* SliceOfLife: The first half of ''Hibiki'' in particular has elements of this, as does ''Kuuga''.
* SpaceIsNoisy: with the sounds of beatings.
* StatisticallySpeaking: Toei publishes statistics for nearly every Rider during the run of their show, which since the beginning of the Heisei era has been standardized as a measurement of punching power and kicking power in tons, jump height in meters, and running speed by how fast the character can run a 100-meter dash. More often than not, [[LiesDamnedLiesAndStatistics these numbers are totally arbitrary nonsense]] and have little to no bearing on the character's actual performance in the show.
* StupidStatementDanceMix:
** A side effect of Heisei Rider belts having [[https://www.youtube.com/watch?v=lPc5SkMox9M electronic voices.]]
** It's gotten so bad that someone spawned [[http://www.youtube.com/watch?v=kdcUGlfUHyA this]] ''[[[invoked]][[EarWorm insanely catchy]]'' mv, with ''almost'' every single Heisei transformation voice or phrase.
** [[http://www.youtube.com/watch?v=CnZfWEltH6Q This]] not only takes the transformation sounds, but '''other''' voices from the various ''Kamen Rider'' shows.
** OOO's ''official'' {{Image Song}}s are these; their names are homophones for his combos ("[=ShaUTa=]" becomes "Shout Out", for example), and the belt's transformation announcements are worked into the songs themselves.
** Wizard's belt is just ''asking'' for a dance mix, [[CatchPhrase please]]. When it's primed, it sings out a catchy little tune on a loop until it activates a ring.
* SuperMode:
** Started with Stronger's charged-up form, but doesn't become a staple until the Heisei series, where it's commonly referred to as an 'Ultimate Form' in honor of Kuuga's final form. While some Riders, Kuuga in particular, went through several intermediate forms, the SuperMode is the bare minimum (eg. Ryuki and Decade).
** In an interesting twist, Decade's Super Mode has the power of summoning duplicates of the other Riders' Super Modes to fight alongside him.
** Teamups or TheMovie even give a SuperMode ''on top of'' the Super Mode. Rising Ultimate Kuuga, Den-O Super Climax, Double Gold Xtreme, Fourze Meteor (Nadeshiko) Fusion States, OOO Super Tatoba Combo and Wizard Infinity Dragon (''Gold'').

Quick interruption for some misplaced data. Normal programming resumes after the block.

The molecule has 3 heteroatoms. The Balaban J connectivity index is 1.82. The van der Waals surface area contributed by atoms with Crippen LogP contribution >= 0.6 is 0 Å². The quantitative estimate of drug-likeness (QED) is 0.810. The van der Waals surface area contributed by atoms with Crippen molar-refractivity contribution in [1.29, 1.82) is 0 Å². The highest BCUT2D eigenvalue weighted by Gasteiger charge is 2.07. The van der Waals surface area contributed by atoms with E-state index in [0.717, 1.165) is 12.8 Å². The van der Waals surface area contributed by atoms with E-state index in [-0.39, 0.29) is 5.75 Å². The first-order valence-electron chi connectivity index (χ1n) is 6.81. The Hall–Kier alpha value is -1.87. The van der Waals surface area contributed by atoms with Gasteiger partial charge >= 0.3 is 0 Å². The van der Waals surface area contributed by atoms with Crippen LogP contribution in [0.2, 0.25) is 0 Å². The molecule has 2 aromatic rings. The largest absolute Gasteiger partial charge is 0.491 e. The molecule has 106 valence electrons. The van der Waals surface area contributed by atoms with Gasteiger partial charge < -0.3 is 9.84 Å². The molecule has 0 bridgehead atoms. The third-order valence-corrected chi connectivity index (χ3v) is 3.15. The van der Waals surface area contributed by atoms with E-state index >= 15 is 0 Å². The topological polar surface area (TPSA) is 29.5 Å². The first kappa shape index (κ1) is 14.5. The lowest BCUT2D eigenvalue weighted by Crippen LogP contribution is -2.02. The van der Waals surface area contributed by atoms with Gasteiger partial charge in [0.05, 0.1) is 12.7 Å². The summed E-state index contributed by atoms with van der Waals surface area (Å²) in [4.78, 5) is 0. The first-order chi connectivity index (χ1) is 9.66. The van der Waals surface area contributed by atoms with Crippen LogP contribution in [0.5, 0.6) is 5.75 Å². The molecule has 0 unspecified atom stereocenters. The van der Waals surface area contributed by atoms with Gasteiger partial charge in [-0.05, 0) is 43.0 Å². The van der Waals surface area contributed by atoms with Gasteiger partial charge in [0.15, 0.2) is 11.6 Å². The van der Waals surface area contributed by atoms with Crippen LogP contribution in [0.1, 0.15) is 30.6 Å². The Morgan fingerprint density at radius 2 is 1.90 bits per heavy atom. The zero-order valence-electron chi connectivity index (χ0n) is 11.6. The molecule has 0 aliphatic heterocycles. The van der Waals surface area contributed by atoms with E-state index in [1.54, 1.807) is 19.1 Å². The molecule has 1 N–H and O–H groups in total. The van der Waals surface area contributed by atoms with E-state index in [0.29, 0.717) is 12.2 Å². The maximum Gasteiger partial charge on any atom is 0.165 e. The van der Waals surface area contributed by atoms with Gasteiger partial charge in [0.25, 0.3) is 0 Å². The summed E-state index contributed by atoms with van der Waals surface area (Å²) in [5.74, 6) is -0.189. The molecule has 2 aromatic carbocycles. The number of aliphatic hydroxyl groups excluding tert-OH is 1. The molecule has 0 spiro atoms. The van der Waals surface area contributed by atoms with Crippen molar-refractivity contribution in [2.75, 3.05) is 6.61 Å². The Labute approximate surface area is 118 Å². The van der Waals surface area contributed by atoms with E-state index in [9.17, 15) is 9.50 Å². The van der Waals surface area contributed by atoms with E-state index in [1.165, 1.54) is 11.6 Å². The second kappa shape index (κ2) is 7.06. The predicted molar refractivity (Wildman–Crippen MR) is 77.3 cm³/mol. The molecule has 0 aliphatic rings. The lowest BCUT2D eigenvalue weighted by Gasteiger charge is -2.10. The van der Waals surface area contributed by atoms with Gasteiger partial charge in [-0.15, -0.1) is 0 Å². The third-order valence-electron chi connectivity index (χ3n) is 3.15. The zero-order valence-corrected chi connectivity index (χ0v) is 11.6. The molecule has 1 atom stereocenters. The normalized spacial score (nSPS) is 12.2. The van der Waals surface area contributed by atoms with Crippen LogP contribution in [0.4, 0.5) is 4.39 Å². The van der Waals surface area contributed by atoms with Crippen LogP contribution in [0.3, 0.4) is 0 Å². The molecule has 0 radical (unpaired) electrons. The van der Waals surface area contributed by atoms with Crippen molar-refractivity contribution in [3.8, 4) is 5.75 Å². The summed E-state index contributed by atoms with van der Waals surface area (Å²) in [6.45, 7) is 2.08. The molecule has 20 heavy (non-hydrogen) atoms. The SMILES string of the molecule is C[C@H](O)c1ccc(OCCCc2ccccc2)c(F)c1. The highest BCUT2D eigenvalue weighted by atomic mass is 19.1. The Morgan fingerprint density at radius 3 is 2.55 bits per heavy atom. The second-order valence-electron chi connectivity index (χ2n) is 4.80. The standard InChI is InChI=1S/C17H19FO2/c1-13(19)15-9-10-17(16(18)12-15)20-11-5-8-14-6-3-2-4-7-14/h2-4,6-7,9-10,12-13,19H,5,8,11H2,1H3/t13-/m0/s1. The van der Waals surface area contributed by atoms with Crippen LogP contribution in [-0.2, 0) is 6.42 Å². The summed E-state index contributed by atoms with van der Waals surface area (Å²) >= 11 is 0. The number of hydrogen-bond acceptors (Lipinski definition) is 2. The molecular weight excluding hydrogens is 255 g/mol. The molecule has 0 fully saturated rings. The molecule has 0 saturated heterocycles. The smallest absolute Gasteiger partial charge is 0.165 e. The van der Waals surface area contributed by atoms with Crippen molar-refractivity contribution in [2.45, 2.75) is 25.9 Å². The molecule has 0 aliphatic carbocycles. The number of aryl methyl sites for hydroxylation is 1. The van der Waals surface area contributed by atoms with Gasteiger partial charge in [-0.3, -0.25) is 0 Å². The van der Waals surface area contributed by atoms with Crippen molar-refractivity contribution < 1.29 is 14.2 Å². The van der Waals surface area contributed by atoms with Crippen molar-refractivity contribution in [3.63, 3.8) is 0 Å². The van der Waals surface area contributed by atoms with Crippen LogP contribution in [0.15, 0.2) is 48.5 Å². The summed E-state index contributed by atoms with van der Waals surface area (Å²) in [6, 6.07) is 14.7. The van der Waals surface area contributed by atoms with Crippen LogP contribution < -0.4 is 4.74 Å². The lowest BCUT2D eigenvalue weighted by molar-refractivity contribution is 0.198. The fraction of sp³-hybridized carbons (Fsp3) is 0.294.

* SuperSpeed: Seen in several seasons, but taken to ridiculous extremes in ''Kabuto'' - ''expected'' extremes, if you know your Ishinomori.
* SwissArmyHero: Started with ''Black RX'' and has been a series staple since.
* ThemeMusicPowerUp: When the current EndingTheme kicks in, you know the battle is on. That, and older series had actual ass-kicking battle themes - ''several'' of them - which gets used to magnificent effect in the ''SPIRITS'' manga.
** For the Heisei series, the "ending theme" isn't played over the end credits (they don't use end credits [except for ''Hibiki'']), but rather it's used as ''the'' battle song (and they often serve as {{Image Song}}s as well). The shows from ''Agito'' through ''Kabuto'' played around with this, but they had two or three songs throughout the whole series run. However...
*** ''Den-O'' used multiple non-final non-SuperMode forms in the first half of the series, and with them came a different arrangement of the ending theme, and that's not including the second Rider's theme song, TheMovie form and villain theme songs, the SuperMode theme song, and an ImageSong for the hero's sister and the BridgeBunny. All but two of these were just remixes of the first theme song, bringing us to a grand total of 9 ending themes, and that's not including the songs for the sequel movies.
*** ''Kiva'' followed the trend and had different theme songs for each of Kiva's forms, but ended up never using one of the songs at all despite promoting its existence during the show's broadcast. They also had the cast perform the ending themes and on various concept albums; the lead actor fronted a rock band made up specially for the show, the main secondary Rider's actor covered his own theme song, and anyone else whose character got in suit for the secondary Rider joined up on a concept album about the secondary Rider.
*** ''Decade'' was fairly minimalistic, only having two themes, one for each Rider and sung by the actor. Instead, the music team went all out producing three albums putting their own style on the 9 previous series theme songs.
*** ''Double'' went off the rails like ''Den-O'', having multiple songs for multiple forms, secondary Riders, cast members, and {{The Movie}}s, but it was implied that all of the ending themes were actually InUniverse pop songs, performed by bands played on the official radio show. One song (performed by the two cast members who are singers from Music/{{AKB48}}) was even tied into a short story arc.